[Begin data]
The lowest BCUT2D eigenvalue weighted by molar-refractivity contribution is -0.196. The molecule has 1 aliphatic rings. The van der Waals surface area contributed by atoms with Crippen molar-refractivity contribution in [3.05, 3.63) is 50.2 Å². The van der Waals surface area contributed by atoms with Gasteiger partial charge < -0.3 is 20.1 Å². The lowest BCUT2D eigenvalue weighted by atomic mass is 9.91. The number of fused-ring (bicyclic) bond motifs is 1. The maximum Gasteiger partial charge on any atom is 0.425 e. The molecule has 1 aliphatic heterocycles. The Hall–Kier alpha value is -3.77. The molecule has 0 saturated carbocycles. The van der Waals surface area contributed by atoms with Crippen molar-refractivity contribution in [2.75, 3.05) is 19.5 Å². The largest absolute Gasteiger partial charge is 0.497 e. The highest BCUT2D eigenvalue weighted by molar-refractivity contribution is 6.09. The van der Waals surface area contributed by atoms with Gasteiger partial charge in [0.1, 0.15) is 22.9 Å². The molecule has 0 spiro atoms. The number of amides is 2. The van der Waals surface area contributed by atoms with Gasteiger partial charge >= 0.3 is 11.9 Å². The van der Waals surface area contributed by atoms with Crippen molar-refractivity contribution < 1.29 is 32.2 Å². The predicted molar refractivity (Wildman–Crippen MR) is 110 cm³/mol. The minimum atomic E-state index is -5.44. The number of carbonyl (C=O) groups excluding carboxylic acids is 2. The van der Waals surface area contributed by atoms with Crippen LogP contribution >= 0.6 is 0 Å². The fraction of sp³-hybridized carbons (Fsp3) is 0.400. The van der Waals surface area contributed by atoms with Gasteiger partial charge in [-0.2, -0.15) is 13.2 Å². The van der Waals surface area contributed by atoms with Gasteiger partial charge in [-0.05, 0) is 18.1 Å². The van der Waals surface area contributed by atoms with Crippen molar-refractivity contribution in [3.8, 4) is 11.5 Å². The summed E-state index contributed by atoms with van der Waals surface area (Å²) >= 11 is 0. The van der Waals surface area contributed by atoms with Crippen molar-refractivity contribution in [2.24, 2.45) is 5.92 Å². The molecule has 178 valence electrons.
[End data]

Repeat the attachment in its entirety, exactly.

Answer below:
The lowest BCUT2D eigenvalue weighted by molar-refractivity contribution is -0.196. The molecule has 1 aliphatic rings. The van der Waals surface area contributed by atoms with Crippen molar-refractivity contribution in [3.05, 3.63) is 50.2 Å². The van der Waals surface area contributed by atoms with Gasteiger partial charge < -0.3 is 20.1 Å². The lowest BCUT2D eigenvalue weighted by atomic mass is 9.91. The number of fused-ring (bicyclic) bond motifs is 1. The maximum Gasteiger partial charge on any atom is 0.425 e. The molecule has 1 aliphatic heterocycles. The Hall–Kier alpha value is -3.77. The molecule has 0 saturated carbocycles. The van der Waals surface area contributed by atoms with Crippen molar-refractivity contribution in [2.75, 3.05) is 19.5 Å². The largest absolute Gasteiger partial charge is 0.497 e. The highest BCUT2D eigenvalue weighted by molar-refractivity contribution is 6.09. The van der Waals surface area contributed by atoms with Gasteiger partial charge in [0.1, 0.15) is 22.9 Å². The molecule has 0 spiro atoms. The number of amides is 2. The van der Waals surface area contributed by atoms with Gasteiger partial charge >= 0.3 is 11.9 Å². The van der Waals surface area contributed by atoms with Crippen molar-refractivity contribution < 1.29 is 32.2 Å². The predicted molar refractivity (Wildman–Crippen MR) is 110 cm³/mol. The minimum atomic E-state index is -5.44. The number of carbonyl (C=O) groups excluding carboxylic acids is 2. The van der Waals surface area contributed by atoms with Crippen LogP contribution >= 0.6 is 0 Å². The fraction of sp³-hybridized carbons (Fsp3) is 0.400. The van der Waals surface area contributed by atoms with Gasteiger partial charge in [-0.2, -0.15) is 13.2 Å². The van der Waals surface area contributed by atoms with Gasteiger partial charge in [-0.05, 0) is 18.1 Å². The van der Waals surface area contributed by atoms with Crippen molar-refractivity contribution in [3.8, 4) is 11.5 Å². The summed E-state index contributed by atoms with van der Waals surface area (Å²) >= 11 is 0. The van der Waals surface area contributed by atoms with Crippen molar-refractivity contribution in [2.24, 2.45) is 5.92 Å². The molecule has 178 valence electrons.